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Building Bridges through the Flickr Commons

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Last week we celebrated eight years of sharing Library of Congress pictures on the photosharing site, Flickr, by posting there one spectacular bridge photo each day for eight days.

Golden Gate Bridge, San Francisco, California. Photo by Carol M. Highsmith, 2012. http://hdl.loc.gov/loc.pnp/highsm.21132.
Flickr Commons Anniversary Day 1: Golden Gate Bridge, San Francisco, California. Photo by Carol M. Highsmith, 2012. http://hdl.loc.gov/loc.pnp/highsm.21132. View in Flickr

The castle and bridge, Pau, Pyrenees, France. Photochrom print, between ca. 1890 and 1900. http://hdl.loc.gov/loc.pnp/ppmsc.05322.
Flickr Commons Anniversary Day 3: The castle and bridge, Pau, Pyrenees, France. Photochrom print, between ca. 1890 and 1900. http://hdl.loc.gov/loc.pnp/ppmsc.05322. View in Flickr

Lion Bridge, St. Augustine, St. Johns County, Florida. Photo by Frances Benjamin Johnston, 1936 or 1937. http://hdl.loc.gov/loc.pnp/csas.00448
Flickr Commons Anniversary Day 8: Lion Bridge, St. Augustine, St. Johns County, Florida. Photo by Frances Benjamin Johnston, 1936 or 1937. http://hdl.loc.gov/loc.pnp/csas.00448. View in Flickr

Why bridges? Because, when we began sharing photos in Flickr back in 2008, the Library of Congress also joined with Flickr to launch The Commons, which has grown to connect historical and contemporary photographs from more than 100 different archives, libraries and museums all over the world.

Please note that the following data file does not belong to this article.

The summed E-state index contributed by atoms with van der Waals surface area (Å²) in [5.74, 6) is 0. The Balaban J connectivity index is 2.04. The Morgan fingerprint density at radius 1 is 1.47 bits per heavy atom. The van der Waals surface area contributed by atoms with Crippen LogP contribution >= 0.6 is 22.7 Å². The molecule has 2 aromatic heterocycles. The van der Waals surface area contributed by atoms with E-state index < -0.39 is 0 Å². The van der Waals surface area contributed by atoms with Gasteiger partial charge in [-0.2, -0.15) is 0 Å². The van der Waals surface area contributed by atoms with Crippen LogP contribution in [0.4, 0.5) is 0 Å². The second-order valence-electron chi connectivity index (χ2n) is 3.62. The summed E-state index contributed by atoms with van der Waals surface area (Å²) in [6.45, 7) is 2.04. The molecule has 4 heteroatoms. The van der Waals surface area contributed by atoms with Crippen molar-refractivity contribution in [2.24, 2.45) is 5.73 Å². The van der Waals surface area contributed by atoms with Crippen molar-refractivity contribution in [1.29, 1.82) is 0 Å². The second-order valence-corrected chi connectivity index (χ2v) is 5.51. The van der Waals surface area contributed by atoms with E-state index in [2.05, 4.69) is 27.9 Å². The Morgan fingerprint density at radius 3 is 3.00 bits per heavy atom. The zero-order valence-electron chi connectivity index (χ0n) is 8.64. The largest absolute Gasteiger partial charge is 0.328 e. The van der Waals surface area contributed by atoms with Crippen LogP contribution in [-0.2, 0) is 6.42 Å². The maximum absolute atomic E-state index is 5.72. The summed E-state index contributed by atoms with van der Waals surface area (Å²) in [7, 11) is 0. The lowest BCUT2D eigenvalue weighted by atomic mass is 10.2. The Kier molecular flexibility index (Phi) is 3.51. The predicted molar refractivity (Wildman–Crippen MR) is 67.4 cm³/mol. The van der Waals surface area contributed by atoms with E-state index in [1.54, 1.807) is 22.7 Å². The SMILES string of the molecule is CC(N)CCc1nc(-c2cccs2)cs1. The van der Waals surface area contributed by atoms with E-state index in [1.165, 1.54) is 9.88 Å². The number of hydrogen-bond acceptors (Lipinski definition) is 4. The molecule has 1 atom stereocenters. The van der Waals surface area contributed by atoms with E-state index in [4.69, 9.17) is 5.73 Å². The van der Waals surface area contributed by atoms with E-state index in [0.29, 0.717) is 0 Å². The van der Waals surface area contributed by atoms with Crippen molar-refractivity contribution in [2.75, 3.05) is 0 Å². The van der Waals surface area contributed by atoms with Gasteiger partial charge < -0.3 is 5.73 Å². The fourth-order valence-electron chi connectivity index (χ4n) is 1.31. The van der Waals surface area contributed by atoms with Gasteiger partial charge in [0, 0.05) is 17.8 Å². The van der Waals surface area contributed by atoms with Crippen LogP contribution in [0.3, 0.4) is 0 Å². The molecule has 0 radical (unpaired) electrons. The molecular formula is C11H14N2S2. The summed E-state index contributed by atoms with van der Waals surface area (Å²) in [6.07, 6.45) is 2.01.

Far-flung though our institutions may be, I had only to look next door to find out just what an impact that initial experiment had. Our new curator of architecture, design and engineering, Mari Nakahara, upon hearing about the Flickr Commons anniversary, noted that she has been a fan of the project for many years:

When the Flickr Commons project was implemented, I was learning about Web 2.0 while working towards a Master of Library of Science. I picked the Flickr Commons as my school project, read through the reports, and frequently looked at the site. I found it a powerful tool for people to participate in sharing their knowledge internationally. Since then, I have been broadly introducing Flickr Commons to people, especially those in the academic field in Japan, my country of origin.

Sharing Library of Congress photos with the international community on Flickr has enabled us to benefit from local knowledge about places and events depicted in photographs from many collections, including our Photochrom Travel Views, the Russian Empire in Color, and News in the 1910s.

Participating in the Flickr Commons has given us the added pleasure of seeing the connections among pictures housed in widely dispersed collections. Flickr members helped point out particularly close relationships between our collections and those of the National Library of Ireland. When we posted the photochrom image below on the left, Flickr members pointed out the corresponding negative at the right in the National Library of Ireland’s Flickr account.

Glenariff. County Antrim, Ireland. Photochrom, between ca. 1890 and ca. 1900. http://hdl.loc.gov/loc.pnp/ppmsc.09830
Glenariff. County Antrim, Ireland. Photochrom, between ca. 1890 and ca. 1900. http://hdl.loc.gov/loc.pnp/ppmsc.09830.  View in Flickr.

Unidentified = Glenariff, Co. Antrim, 1900? National Library of Ireland, Ref.: L_CAB_05022